Use Wise SCA as a C# developer with Azure KeyVault


If you are a .NET developer and want to programmatically access your VISA or bank transfer spendings look no further than Wise (formerly transferwise). Wise offers an API for you to not only check your account balance in code, but also download the list of your transactions, incoming and outgoing. I am using this to keep track of savings and to have an eye on monthly spendings, issuing automatic warnings when the budget for groceries is used up for example. You can even create webhooks for transfers, deposits or issues.

Whatever your reason might be, you will quickly get familiar with the concept. The propably most basic request to Wise is to download your profile, as you will need to use your profileID a lot.

On production, the URL is:

To authenticate yourself Wise offers API Tokens. To create one, log into your wise account, go to settings and click on "API tokens". Click on Add new token and add your token. You just need Read only for now.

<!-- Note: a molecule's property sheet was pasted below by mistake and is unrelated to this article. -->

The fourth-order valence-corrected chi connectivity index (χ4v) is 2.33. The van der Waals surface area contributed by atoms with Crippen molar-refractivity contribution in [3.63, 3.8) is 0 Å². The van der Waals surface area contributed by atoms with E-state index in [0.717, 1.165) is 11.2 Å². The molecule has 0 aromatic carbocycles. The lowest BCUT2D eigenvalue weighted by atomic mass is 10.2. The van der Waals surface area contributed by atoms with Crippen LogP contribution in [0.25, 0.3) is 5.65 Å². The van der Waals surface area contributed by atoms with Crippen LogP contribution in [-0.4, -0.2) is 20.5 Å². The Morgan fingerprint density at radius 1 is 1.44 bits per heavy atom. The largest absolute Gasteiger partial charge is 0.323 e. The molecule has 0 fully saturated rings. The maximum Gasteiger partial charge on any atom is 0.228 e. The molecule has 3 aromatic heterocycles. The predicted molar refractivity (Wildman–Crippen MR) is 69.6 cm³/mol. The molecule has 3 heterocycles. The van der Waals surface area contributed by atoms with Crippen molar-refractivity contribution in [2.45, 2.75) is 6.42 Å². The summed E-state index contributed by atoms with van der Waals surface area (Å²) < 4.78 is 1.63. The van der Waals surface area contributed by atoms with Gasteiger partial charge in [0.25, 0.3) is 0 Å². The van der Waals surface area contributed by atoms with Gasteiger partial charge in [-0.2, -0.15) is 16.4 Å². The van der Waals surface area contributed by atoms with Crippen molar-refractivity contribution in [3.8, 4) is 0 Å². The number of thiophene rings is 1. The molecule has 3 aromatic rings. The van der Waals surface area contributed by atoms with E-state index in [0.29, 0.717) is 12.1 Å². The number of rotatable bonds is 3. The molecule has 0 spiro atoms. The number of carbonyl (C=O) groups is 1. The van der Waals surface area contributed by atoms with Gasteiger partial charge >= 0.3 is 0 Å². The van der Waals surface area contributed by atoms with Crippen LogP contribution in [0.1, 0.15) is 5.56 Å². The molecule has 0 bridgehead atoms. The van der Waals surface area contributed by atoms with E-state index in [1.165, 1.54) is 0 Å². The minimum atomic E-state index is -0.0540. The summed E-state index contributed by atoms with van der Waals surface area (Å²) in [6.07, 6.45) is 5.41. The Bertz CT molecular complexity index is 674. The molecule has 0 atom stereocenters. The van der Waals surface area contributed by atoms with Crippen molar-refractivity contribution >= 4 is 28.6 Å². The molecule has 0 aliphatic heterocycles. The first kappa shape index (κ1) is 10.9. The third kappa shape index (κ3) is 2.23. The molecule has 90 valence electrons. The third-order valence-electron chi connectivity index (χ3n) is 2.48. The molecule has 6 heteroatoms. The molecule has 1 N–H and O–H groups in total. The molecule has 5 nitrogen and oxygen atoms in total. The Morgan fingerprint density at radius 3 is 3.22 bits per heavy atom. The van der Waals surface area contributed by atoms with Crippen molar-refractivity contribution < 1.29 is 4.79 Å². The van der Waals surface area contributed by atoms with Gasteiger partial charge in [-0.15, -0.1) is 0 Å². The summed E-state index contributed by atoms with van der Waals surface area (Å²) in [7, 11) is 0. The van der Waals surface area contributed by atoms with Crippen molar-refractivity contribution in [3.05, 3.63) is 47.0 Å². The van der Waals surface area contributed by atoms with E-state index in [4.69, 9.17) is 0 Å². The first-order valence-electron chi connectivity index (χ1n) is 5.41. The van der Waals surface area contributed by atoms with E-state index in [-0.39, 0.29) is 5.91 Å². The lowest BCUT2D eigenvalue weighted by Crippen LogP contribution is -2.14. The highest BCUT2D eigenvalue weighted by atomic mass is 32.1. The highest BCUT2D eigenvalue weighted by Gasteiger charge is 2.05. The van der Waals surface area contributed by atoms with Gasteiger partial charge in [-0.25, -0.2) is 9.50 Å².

With Reveal Key your API key is shown to you. Next: code

Get profile information

Using the modern HttpClient a request has to have Authorization: Bearer {key}

HttpClient client = new HttpClient();           
client.DefaultRequestHeaders.Authorization = new System.Net.Http.Headers.AuthenticationHeaderValue("Bearer", key);

After setting the header you are good to request your profile:

string myProfileJson = await client.GetStringAsync("");

The resulting JSON unfortunately is malformed, looking like this:

"id": value,
"type": "personal",